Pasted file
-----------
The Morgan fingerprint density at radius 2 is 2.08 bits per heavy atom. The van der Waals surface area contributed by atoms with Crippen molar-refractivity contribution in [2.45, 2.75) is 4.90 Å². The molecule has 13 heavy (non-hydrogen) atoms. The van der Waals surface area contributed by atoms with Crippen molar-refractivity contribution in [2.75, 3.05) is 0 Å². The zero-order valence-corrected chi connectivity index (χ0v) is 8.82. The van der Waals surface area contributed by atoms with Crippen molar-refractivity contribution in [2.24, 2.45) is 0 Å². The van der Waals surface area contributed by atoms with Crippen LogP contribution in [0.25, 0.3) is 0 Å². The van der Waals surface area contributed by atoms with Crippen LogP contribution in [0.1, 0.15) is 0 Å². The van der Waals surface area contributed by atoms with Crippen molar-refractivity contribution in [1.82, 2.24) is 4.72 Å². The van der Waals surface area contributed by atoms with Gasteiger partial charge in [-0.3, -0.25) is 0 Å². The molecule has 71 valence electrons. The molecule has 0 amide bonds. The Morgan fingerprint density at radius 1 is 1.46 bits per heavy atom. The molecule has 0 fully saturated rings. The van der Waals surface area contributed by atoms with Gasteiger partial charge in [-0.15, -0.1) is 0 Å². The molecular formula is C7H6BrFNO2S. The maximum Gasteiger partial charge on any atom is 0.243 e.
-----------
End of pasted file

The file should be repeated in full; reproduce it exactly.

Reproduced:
The Morgan fingerprint density at radius 2 is 2.08 bits per heavy atom. The van der Waals surface area contributed by atoms with Crippen molar-refractivity contribution in [2.45, 2.75) is 4.90 Å². The molecule has 13 heavy (non-hydrogen) atoms. The van der Waals surface area contributed by atoms with Crippen molar-refractivity contribution in [2.75, 3.05) is 0 Å². The zero-order valence-corrected chi connectivity index (χ0v) is 8.82. The van der Waals surface area contributed by atoms with Crippen molar-refractivity contribution in [2.24, 2.45) is 0 Å². The van der Waals surface area contributed by atoms with Crippen LogP contribution in [0.25, 0.3) is 0 Å². The van der Waals surface area contributed by atoms with Crippen LogP contribution in [0.1, 0.15) is 0 Å². The van der Waals surface area contributed by atoms with Crippen molar-refractivity contribution in [1.82, 2.24) is 4.72 Å². The van der Waals surface area contributed by atoms with Gasteiger partial charge in [-0.3, -0.25) is 0 Å². The molecule has 71 valence electrons. The molecule has 0 amide bonds. The Morgan fingerprint density at radius 1 is 1.46 bits per heavy atom. The molecule has 0 fully saturated rings. The van der Waals surface area contributed by atoms with Gasteiger partial charge in [-0.15, -0.1) is 0 Å². The molecular formula is C7H6BrFNO2S. The maximum Gasteiger partial charge on any atom is 0.243 e.